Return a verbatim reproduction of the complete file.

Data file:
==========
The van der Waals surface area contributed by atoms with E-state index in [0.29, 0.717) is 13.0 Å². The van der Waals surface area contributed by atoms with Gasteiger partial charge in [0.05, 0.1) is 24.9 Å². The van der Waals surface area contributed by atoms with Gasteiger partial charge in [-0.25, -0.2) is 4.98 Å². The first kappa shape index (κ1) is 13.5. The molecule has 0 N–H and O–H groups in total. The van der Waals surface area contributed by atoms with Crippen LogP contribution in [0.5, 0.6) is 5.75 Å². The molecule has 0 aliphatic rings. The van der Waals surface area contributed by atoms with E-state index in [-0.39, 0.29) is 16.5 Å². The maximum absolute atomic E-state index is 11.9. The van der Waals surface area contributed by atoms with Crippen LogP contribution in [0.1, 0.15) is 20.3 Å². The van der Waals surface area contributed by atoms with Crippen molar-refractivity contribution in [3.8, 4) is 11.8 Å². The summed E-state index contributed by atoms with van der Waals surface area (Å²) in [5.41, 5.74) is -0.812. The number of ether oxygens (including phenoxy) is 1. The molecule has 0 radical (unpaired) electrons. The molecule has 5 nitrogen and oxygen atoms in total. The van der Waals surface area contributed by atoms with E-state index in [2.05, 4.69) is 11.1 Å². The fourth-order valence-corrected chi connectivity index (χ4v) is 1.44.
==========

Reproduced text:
The van der Waals surface area contributed by atoms with E-state index in [0.29, 0.717) is 13.0 Å². The van der Waals surface area contributed by atoms with Gasteiger partial charge in [0.05, 0.1) is 24.9 Å². The van der Waals surface area contributed by atoms with Gasteiger partial charge in [-0.25, -0.2) is 4.98 Å². The first kappa shape index (κ1) is 13.5. The molecule has 0 N–H and O–H groups in total. The van der Waals surface area contributed by atoms with Crippen LogP contribution in [0.5, 0.6) is 5.75 Å². The molecule has 0 aliphatic rings. The van der Waals surface area contributed by atoms with E-state index in [-0.39, 0.29) is 16.5 Å². The maximum absolute atomic E-state index is 11.9. The van der Waals surface area contributed by atoms with Crippen LogP contribution in [0.1, 0.15) is 20.3 Å². The van der Waals surface area contributed by atoms with Crippen molar-refractivity contribution in [3.8, 4) is 11.8 Å². The summed E-state index contributed by atoms with van der Waals surface area (Å²) in [5.41, 5.74) is -0.812. The number of ether oxygens (including phenoxy) is 1. The molecule has 0 radical (unpaired) electrons. The molecule has 5 nitrogen and oxygen atoms in total. The van der Waals surface area contributed by atoms with E-state index in [2.05, 4.69) is 11.1 Å². The fourth-order valence-corrected chi connectivity index (χ4v) is 1.44.